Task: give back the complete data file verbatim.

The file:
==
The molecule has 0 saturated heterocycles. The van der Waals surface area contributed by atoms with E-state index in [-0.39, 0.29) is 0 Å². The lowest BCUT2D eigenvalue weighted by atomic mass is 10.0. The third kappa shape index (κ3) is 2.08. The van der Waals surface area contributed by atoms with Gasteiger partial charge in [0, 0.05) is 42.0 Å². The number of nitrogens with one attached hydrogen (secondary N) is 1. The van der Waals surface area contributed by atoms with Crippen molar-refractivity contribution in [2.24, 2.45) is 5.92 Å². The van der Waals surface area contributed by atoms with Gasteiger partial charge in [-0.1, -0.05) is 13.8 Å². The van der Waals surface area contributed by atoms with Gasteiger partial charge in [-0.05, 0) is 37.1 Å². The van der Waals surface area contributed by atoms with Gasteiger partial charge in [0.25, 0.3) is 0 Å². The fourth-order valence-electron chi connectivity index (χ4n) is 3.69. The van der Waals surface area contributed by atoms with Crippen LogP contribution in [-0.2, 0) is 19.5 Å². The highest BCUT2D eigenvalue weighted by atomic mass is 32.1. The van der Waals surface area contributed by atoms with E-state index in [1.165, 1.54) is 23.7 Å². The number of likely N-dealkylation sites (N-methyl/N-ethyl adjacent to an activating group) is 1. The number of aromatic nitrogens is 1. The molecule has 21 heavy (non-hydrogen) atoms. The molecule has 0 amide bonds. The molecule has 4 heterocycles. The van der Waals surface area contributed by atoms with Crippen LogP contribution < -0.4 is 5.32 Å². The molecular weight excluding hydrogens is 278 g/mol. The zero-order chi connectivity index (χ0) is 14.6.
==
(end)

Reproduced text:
The molecule has 0 saturated heterocycles. The van der Waals surface area contributed by atoms with E-state index in [-0.39, 0.29) is 0 Å². The lowest BCUT2D eigenvalue weighted by atomic mass is 10.0. The third kappa shape index (κ3) is 2.08. The van der Waals surface area contributed by atoms with Gasteiger partial charge in [0, 0.05) is 42.0 Å². The number of nitrogens with one attached hydrogen (secondary N) is 1. The van der Waals surface area contributed by atoms with Crippen molar-refractivity contribution in [2.24, 2.45) is 5.92 Å². The van der Waals surface area contributed by atoms with Gasteiger partial charge in [-0.1, -0.05) is 13.8 Å². The van der Waals surface area contributed by atoms with Gasteiger partial charge in [-0.05, 0) is 37.1 Å². The van der Waals surface area contributed by atoms with Gasteiger partial charge in [0.25, 0.3) is 0 Å². The fourth-order valence-electron chi connectivity index (χ4n) is 3.69. The van der Waals surface area contributed by atoms with Crippen LogP contribution in [-0.2, 0) is 19.5 Å². The highest BCUT2D eigenvalue weighted by atomic mass is 32.1. The van der Waals surface area contributed by atoms with E-state index in [1.165, 1.54) is 23.7 Å². The number of likely N-dealkylation sites (N-methyl/N-ethyl adjacent to an activating group) is 1. The number of aromatic nitrogens is 1. The molecule has 21 heavy (non-hydrogen) atoms. The molecule has 0 amide bonds. The molecule has 4 heterocycles. The van der Waals surface area contributed by atoms with Crippen LogP contribution < -0.4 is 5.32 Å². The molecular weight excluding hydrogens is 278 g/mol. The zero-order chi connectivity index (χ0) is 14.6.